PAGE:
After the court dismissed a petition calling for rooms in the Taj Mahal complex to be opened for inspection, Archaeological Survey of India officials said that the 22 rooms are not really rooms but cells and are opened occasionally ― in fact, they were opened recently. There are more than 100 such rooms. They do not contain idols.
Automaker Ford has dropped plans to manufacture electric vehicles in India and opted out of the Performance Linked Incentive or PLI scheme. It informed the government after “careful review”.
At The Quint, Mekhala Saran flags concerns about the Supreme Court’s order on sedition law. One, there is no blanket stay on its operation, which means that the state may continue to book people, who would have to seek relief in various courts. Two, the suspension of the law does not entail quashing of existing cases, or even acquittal. The order only says you can approach courts for bail, but a case does not cease to exist thereby. And three, only those charged with sedition may approach a court for bail. Those charged with sedition and any other cognisable offence may remain incarcerated on those counts. Besides, since fresh cases cannot be filed, governments may turn towards even more stringent laws to stifle dissent.
In a newsbreak, Reuters reports that Indian tax officials froze $478 million worth of deposits in the local bank accounts of China’s Xiaomi Corp in February in an investigation into alleged tax evasion, under a provision that allows officials to take such actions to protect India’s revenue interests. The Chinese smartphone giant is also involved in another legal tussle ― it has challenged, successfully so far, a block on $725 million of its funds by the Enforcement Directorate for allegedly illegal foreign remittances.
The death of 27 pilgrims on the Char Dham Yatra since it started on May 3 has rattled not just the Uttarakhand government but the PMO as well, which has questioned the state government. Its health department has sought detailed reports from chief medical officers of Uttarkashi, Rudraprayag and Chamoli districts, where the four Hindu shrines are located. For Kedarnath and Badrinath, maximum registration has been capped at 2,000 pilgrims per day at Bhadrakali and Byasi, while for Gangotri and Yamunotri, it’s 1,000 pilgrims per day.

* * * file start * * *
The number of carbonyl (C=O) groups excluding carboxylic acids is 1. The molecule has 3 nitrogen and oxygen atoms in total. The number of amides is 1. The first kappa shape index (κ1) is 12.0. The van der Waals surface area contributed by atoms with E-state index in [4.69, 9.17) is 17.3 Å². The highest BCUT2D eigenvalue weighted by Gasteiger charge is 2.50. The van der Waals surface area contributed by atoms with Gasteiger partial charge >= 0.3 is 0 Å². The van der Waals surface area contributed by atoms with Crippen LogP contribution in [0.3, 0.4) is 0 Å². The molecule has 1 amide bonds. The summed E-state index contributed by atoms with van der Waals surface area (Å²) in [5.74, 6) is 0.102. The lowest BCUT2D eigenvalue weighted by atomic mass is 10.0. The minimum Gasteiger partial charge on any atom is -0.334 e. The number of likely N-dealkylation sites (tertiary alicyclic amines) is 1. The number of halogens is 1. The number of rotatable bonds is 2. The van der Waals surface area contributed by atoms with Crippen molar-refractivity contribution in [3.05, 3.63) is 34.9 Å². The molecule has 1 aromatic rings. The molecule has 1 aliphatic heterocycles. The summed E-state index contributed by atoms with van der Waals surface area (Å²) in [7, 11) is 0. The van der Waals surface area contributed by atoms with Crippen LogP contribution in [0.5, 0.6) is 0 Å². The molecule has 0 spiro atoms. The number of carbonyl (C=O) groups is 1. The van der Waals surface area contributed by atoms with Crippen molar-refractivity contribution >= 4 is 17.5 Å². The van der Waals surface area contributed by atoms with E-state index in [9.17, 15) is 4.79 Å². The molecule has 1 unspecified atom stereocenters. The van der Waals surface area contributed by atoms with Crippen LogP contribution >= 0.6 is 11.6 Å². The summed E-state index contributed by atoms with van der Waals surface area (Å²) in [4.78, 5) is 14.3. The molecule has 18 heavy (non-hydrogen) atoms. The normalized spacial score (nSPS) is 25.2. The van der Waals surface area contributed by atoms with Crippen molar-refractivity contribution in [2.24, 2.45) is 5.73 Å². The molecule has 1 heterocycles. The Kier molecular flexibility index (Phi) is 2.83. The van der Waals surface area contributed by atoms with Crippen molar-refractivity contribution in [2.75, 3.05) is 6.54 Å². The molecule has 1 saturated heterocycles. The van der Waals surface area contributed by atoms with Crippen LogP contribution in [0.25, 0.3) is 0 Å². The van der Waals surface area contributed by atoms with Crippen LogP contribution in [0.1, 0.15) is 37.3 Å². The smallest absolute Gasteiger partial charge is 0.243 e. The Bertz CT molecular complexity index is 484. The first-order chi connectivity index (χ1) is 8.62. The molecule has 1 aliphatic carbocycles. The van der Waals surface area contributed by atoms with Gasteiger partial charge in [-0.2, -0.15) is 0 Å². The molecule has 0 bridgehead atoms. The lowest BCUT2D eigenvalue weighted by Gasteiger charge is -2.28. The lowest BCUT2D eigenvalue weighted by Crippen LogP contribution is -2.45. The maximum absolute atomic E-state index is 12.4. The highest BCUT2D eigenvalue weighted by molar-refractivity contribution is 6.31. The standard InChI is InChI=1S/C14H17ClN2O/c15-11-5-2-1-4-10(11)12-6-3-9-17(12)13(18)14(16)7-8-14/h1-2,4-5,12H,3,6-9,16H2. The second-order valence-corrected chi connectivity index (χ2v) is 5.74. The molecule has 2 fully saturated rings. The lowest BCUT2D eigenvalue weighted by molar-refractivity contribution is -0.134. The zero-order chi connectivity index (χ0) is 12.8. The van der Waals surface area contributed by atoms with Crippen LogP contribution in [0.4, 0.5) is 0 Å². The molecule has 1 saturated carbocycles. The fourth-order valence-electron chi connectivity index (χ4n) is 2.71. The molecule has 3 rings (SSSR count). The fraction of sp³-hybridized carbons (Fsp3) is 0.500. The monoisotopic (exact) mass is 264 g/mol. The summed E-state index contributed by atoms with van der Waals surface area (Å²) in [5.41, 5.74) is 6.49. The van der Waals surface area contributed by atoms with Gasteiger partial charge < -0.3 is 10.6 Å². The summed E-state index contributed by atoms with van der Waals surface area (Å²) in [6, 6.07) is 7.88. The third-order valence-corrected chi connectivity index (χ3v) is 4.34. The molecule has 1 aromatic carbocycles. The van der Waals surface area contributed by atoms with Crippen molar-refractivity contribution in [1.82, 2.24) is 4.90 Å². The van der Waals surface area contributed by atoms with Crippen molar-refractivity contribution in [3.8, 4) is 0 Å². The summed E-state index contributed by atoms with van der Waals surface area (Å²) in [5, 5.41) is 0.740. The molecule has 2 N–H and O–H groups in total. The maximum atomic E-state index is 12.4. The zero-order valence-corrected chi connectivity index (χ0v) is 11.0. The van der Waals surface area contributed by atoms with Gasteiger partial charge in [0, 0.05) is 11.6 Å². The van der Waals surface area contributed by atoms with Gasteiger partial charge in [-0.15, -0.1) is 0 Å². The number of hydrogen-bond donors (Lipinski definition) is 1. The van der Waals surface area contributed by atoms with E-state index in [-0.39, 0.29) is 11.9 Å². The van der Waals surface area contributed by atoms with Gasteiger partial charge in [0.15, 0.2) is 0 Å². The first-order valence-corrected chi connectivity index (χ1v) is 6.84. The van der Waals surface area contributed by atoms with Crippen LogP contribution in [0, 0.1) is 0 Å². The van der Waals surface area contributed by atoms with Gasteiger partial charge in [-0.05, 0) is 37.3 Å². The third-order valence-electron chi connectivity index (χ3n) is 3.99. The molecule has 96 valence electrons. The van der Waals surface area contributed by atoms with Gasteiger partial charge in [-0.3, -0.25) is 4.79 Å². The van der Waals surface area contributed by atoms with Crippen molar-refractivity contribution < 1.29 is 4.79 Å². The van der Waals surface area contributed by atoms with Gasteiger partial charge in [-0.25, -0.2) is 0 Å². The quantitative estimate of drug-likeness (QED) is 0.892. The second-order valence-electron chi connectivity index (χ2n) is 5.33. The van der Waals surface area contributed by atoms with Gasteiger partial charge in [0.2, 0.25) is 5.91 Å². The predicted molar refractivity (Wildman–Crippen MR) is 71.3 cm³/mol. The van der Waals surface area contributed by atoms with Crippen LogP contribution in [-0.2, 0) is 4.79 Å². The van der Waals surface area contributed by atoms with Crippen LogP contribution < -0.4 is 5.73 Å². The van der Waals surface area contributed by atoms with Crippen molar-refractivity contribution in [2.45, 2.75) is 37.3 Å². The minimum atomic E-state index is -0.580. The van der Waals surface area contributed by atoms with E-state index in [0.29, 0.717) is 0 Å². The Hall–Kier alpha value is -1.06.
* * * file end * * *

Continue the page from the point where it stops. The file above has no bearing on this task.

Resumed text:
In Bulandshahr, UP, a sanitation worker died after inhaling toxic gases while cleaning a sewer on Wednesday evening, and two others are critical. Workers said they were not provided protective gear by the private company hired by the Jalkal Department of the municipal corporation to clean and maintain sewage treatment plants and pipelines across the city.
The journalist Deepak Sharma unearths some ground truths about the ‘Gujarat model’.
Take a look at India's largest hockey stadium in Odisha’s Sundargarh. In January 2023, the Birsa Munda International Hockey Stadium will be packed during the FIH Men’s Hockey World Cup.
Rajiv Kumar will be Chief Election Commissioner from May 15 until after the 2024 general elections. This is not the former vice chairman of Niti Aayog. The press misreported that he was, until an irate EC spokesperson issued his photograph to clarify the point. Kumar was appointed election commissioner when the dissent-prone Ashok Lavasa stepped down to join the ADB. Corruption allegations and raids against his family miraculously vanished after his move.